It's so confusing to consider all the different nutritional data out there. From calories to fat, carbohydrates to sugar grams, cholesterol or saturated fats ... it's enough to make your head swim and your stomach growl.
Sometimes people become extremists when they become involved with nutrition data.
That is to say, for some of us, the information is so extensive, overwhelming and triggering of anxiety that we shun it completely, munching on our mallomars and hot fudge sundaes, and saturated fats be darned.
We feel we'll fail no matter how hard we try because it's all just "too much" so we just give up completely.
Others of us become obsessed with the perfect caloric intake, measuring out spoonsful of brown rice and yogurt, feeling internally as if sharp nails are being methodically scraped down and long, dry chalkboard if we are "over" in our "bad fats" for the day, or if we have had more processed bread than quinoa.
Being on either end of the spectrum when it comes to nutrition data extremes can lead to unhealthy approaches to health -- and not just physical health but emotional and psychological health, as well.
In order to find balance and still feel good about our choices with food, we need to arm ourselves with as much information as we can and then make healthy decisions, not "perfect" decisions.
For example, knowing a bowl of ice cream with hot fudge and whipped cream isn't great in the calorie, sugar, fat or vitamin department doesn't mean that either:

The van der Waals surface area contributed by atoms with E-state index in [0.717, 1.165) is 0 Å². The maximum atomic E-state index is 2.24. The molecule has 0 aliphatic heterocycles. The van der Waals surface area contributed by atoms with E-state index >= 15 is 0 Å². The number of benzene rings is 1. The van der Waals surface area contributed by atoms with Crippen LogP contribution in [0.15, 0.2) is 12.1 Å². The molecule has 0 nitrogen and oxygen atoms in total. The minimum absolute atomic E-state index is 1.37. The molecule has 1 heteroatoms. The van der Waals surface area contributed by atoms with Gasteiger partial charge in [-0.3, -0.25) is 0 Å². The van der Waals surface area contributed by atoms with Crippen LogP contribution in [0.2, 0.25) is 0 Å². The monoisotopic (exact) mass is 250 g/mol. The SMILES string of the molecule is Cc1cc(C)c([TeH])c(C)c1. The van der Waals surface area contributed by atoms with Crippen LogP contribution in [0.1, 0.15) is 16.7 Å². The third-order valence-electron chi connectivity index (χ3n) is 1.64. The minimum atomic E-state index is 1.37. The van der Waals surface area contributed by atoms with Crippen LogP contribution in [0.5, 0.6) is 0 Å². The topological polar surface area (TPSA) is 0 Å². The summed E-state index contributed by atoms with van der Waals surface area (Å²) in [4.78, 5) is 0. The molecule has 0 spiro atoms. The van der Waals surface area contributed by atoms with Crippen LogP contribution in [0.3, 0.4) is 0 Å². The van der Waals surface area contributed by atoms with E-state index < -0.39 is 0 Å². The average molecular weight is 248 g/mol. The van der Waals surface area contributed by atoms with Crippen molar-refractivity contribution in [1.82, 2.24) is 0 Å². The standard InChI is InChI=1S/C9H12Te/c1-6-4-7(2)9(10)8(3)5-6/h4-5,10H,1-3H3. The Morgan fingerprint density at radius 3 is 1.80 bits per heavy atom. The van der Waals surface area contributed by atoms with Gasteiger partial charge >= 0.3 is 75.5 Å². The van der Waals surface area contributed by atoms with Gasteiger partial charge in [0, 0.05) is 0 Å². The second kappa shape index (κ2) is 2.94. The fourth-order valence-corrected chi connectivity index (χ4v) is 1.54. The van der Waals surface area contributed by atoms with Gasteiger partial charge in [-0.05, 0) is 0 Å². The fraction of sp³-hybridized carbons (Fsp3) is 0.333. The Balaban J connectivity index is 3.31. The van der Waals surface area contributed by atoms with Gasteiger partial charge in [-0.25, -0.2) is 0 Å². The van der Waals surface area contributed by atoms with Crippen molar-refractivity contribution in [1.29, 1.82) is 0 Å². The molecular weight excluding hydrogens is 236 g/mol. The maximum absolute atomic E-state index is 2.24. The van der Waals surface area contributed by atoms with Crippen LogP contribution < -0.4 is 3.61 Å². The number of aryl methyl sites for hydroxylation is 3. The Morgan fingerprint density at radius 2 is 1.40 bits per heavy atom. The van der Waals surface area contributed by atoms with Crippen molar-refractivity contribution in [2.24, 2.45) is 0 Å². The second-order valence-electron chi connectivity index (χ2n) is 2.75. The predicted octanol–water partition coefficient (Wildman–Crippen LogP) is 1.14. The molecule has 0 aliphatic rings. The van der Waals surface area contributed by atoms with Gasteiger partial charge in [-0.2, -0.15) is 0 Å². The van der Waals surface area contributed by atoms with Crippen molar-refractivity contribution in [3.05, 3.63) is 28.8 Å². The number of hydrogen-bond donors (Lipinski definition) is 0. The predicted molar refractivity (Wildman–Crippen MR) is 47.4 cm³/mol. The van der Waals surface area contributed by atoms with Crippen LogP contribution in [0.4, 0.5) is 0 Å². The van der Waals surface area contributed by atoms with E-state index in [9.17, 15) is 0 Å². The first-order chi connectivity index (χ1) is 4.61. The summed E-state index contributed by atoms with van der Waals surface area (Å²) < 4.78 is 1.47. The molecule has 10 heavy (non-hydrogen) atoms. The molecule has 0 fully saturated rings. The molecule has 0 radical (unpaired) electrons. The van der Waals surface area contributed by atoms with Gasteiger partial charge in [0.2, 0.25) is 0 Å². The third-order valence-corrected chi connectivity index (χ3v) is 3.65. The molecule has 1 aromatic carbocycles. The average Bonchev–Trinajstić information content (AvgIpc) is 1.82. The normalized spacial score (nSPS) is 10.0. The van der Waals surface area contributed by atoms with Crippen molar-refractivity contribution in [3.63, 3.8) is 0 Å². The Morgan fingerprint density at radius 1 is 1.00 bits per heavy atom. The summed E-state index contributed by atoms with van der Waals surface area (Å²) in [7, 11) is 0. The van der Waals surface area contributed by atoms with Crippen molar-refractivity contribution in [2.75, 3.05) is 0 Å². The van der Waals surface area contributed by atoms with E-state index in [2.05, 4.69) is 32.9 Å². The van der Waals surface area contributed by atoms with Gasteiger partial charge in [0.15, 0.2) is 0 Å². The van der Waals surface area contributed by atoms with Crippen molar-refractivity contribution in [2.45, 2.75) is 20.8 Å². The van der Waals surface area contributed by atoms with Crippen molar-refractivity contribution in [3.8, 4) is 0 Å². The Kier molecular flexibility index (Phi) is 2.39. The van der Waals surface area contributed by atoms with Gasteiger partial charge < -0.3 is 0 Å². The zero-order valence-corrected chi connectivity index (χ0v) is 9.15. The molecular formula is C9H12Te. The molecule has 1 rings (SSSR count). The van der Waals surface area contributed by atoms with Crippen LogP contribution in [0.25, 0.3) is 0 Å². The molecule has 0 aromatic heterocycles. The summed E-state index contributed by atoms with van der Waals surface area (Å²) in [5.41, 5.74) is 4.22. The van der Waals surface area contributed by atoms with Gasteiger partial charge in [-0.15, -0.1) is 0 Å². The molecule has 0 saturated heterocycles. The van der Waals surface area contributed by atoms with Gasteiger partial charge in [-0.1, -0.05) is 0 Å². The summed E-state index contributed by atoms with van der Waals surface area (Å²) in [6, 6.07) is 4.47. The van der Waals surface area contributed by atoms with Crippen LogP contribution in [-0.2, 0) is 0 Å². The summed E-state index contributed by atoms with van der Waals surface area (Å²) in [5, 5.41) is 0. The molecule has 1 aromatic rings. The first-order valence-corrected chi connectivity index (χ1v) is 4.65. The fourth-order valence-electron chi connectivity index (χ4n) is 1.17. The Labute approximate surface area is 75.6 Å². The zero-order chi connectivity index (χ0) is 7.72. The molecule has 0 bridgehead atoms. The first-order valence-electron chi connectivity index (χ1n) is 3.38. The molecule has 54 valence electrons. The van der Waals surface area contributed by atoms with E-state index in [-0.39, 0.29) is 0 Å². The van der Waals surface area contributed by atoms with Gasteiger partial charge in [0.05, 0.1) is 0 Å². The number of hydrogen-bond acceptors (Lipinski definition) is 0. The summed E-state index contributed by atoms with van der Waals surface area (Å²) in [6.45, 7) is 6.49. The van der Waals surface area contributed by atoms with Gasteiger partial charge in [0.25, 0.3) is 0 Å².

a) it's too hard to never eat it so you may as well eat it every day
b) it's too hard to worry that you will eat it every day so you may as well never, ever allow yourself to eat it.
Somewhere in the middle is the place where you can, every now and then, and in full understanding that it is not the healthiest choice, eat that bowl of deliciousness and then not partake again for a number of days/weeks or even months.
The point is, getting information about nutrition can and should be a valuable tool for you to use to make your life more healthy and manageable, not more unhealthy and stressful.
For more detailed information about nutrition data follow the links below.
Selfnutritiondata. Retrieved from the internet on January 26, 2012
Nutrition.gov. Retrieved from the internet on January 26, 2012
Aimee Boyle is a regular contributor to EmpowHER.
Reviewed January 26, 2012
by Michele Blacksberg RN
Edited by Jody Smith
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